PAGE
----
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A Commentary, Critical, Practical, and Explanatory on the Old and New Testaments, by Robert Jamieson, A.R. Fausset and David Brown [1882] at

Psalms Chapter 4

Psalms 4:1

psa 4:1

On Neginoth, that is, stringed instruments, as the kind of musical accompaniment. On other parts of title, see Introduction., The historical occasion was probably the same as that of the foregoing [see on Psa 3:1]. The writer, praying for further relief, admonishes his enemies of the vanity of attacking God's servant, exhorts them to repentance, and avows his confidence and peace in God's favor. (Psa 4:1-8)

Hear--as in Psa 3:4.

God of my righteousness--or, "my righteous God, as my holy hill" (Psa 2:6), who will act towards me on righteous principles.

thou hast enlarged--expresses relief afforded in opposition to "distress," which is expressed by a word denoting straits or pressure. Past favor is a ground of hope for the future.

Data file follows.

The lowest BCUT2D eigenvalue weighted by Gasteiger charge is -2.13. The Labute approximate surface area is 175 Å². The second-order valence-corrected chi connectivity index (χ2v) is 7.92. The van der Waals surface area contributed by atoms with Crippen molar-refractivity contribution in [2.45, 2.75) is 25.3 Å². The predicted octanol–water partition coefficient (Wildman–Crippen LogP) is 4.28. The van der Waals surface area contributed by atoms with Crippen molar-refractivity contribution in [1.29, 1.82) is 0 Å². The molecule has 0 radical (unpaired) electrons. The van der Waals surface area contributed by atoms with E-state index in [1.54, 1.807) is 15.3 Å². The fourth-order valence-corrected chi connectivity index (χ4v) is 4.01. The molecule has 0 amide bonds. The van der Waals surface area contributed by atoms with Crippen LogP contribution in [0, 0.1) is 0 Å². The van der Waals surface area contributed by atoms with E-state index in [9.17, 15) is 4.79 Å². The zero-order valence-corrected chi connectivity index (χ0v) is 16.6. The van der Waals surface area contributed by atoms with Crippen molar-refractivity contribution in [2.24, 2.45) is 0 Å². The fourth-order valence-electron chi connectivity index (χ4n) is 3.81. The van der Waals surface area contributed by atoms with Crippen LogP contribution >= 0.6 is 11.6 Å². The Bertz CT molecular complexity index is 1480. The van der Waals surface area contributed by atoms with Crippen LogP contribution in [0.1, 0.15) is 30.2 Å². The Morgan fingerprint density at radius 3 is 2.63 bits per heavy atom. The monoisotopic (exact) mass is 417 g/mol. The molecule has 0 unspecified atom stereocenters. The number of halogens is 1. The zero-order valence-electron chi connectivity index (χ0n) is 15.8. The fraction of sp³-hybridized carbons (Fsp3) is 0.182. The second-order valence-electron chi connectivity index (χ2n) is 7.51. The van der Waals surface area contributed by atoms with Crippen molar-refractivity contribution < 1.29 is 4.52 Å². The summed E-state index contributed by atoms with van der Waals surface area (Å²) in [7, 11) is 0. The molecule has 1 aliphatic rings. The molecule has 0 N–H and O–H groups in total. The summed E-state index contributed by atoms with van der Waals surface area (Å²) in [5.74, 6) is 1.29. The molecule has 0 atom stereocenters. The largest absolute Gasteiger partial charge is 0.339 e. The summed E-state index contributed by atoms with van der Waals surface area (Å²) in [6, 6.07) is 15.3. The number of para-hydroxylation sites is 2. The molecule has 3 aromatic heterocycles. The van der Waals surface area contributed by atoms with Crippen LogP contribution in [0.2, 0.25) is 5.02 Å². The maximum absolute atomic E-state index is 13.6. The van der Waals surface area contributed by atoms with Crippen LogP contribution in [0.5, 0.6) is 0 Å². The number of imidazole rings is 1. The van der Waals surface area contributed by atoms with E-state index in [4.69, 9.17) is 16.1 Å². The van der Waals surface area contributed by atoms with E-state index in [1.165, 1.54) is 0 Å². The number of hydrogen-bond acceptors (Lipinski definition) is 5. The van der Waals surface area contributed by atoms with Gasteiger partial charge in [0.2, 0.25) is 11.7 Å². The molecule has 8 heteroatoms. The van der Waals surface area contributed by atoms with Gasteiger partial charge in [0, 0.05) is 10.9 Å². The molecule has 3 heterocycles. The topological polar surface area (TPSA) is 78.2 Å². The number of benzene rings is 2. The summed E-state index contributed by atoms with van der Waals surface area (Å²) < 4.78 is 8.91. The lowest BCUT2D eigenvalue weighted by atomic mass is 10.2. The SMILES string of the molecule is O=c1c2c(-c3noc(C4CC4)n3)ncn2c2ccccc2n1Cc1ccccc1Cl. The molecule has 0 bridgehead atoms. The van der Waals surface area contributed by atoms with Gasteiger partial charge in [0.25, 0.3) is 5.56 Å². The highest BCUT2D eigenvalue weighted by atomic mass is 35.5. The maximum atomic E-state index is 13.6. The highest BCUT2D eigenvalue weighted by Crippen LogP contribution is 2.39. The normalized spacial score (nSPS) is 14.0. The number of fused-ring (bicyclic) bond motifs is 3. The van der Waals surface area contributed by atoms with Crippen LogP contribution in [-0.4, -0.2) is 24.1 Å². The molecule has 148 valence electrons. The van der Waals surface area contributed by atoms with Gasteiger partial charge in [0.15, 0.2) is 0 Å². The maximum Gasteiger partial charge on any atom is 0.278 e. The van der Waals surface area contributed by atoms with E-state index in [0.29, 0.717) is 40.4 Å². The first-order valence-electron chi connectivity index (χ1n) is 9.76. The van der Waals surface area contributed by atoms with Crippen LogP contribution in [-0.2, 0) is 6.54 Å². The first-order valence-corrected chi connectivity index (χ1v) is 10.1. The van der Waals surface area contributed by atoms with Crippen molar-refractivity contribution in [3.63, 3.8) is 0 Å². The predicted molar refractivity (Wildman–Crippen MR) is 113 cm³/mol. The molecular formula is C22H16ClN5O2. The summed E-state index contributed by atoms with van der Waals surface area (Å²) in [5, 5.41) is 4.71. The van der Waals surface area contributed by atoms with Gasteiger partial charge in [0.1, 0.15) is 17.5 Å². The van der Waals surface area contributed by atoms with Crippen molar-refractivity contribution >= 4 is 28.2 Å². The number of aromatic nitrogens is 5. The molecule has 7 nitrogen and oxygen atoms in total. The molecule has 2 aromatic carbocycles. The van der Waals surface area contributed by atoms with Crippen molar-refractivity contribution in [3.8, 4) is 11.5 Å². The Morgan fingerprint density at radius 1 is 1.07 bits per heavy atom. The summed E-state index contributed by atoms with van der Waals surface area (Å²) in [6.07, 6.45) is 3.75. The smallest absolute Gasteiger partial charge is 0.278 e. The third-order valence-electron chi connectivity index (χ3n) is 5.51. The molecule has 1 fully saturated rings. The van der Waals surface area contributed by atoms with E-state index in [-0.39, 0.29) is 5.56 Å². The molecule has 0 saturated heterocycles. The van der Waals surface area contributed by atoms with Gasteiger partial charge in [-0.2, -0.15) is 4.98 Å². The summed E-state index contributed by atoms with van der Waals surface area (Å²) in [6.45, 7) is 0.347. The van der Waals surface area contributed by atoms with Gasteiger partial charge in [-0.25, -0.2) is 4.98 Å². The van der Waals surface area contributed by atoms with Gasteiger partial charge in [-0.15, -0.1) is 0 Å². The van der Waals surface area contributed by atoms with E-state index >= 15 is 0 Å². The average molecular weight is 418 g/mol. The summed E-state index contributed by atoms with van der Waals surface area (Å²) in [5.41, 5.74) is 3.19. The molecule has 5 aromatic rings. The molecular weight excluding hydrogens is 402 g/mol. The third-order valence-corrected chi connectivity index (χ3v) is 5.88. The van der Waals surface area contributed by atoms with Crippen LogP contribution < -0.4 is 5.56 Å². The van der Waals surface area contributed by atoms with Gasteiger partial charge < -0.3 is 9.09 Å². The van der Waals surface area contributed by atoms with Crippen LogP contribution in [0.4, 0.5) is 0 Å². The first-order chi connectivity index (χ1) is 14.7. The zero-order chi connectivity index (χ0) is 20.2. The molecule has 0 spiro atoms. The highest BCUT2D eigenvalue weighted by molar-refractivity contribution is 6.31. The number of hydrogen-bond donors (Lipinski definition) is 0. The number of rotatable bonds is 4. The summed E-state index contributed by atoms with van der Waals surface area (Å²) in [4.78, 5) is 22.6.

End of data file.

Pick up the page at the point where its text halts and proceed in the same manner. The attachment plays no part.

Psalms 4:2

psa 4:2

sons of men--men of note or prominence (compare Ch2 21:9).

turn my glory--or, "royal dignity."

into shame--or, "reproach."

vanity--a foolish and hopeless enterprise (Psa 2:1).

leasing--a lie.

Psalms 4:3

psa 4:3

godly--an object as well as subject of divine favor (compare Psa 105:14-15).

Psalms 4:4

psa 4:4

Stand in awe-- (Eph 4:26), from Septuagint, "be angry." Both clauses are qualified by "not."

Psalms 4:5

psa 4:5

Not only repent, but manifest penitence by sacrifices or righteousness or righteous sacrifices, &c.

Psalms 4:6

psa 4:6

Contrast true with vain confidence.

light of thy countenance upon us--figure for favor (Num 6:26; Psa 44:3; Psa 81:16).

Psalms 4:7

psa 4:7

corn and wine--literally, "new corn and wine."

increased--an abundant harvest giving great joy (Isa 9:3).

Psalms 4:8

psa 4:8

both lay me down, &c.--or, will lie down at once, and sleep in sure confidence and quiet repose (Psa 3:5).

Next: Psalms Chapter 5